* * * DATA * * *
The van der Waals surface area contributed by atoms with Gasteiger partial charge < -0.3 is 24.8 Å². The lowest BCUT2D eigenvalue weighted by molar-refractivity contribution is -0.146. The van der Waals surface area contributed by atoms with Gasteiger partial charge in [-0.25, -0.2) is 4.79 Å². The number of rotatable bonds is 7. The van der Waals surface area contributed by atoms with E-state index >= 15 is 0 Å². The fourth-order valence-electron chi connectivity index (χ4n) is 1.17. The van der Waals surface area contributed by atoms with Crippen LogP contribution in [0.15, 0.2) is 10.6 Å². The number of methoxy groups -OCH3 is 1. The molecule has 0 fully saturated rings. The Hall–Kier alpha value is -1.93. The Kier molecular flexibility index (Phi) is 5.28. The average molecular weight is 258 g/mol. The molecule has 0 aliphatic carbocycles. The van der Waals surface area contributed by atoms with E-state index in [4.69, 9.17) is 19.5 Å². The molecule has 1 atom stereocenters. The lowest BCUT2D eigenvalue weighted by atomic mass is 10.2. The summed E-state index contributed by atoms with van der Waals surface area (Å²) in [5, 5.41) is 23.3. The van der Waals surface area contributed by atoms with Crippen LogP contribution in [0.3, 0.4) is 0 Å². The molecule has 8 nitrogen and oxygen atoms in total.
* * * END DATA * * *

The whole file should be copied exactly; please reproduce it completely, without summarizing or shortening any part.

The van der Waals surface area contributed by atoms with Gasteiger partial charge < -0.3 is 24.8 Å². The lowest BCUT2D eigenvalue weighted by molar-refractivity contribution is -0.146. The van der Waals surface area contributed by atoms with Gasteiger partial charge in [-0.25, -0.2) is 4.79 Å². The number of rotatable bonds is 7. The van der Waals surface area contributed by atoms with E-state index >= 15 is 0 Å². The fourth-order valence-electron chi connectivity index (χ4n) is 1.17. The van der Waals surface area contributed by atoms with Crippen LogP contribution in [0.15, 0.2) is 10.6 Å². The number of methoxy groups -OCH3 is 1. The molecule has 0 fully saturated rings. The Hall–Kier alpha value is -1.93. The Kier molecular flexibility index (Phi) is 5.28. The average molecular weight is 258 g/mol. The molecule has 0 aliphatic carbocycles. The van der Waals surface area contributed by atoms with E-state index in [4.69, 9.17) is 19.5 Å². The molecule has 1 atom stereocenters. The lowest BCUT2D eigenvalue weighted by atomic mass is 10.2. The summed E-state index contributed by atoms with van der Waals surface area (Å²) in [5, 5.41) is 23.3. The van der Waals surface area contributed by atoms with Crippen LogP contribution in [0.3, 0.4) is 0 Å². The molecule has 8 nitrogen and oxygen atoms in total.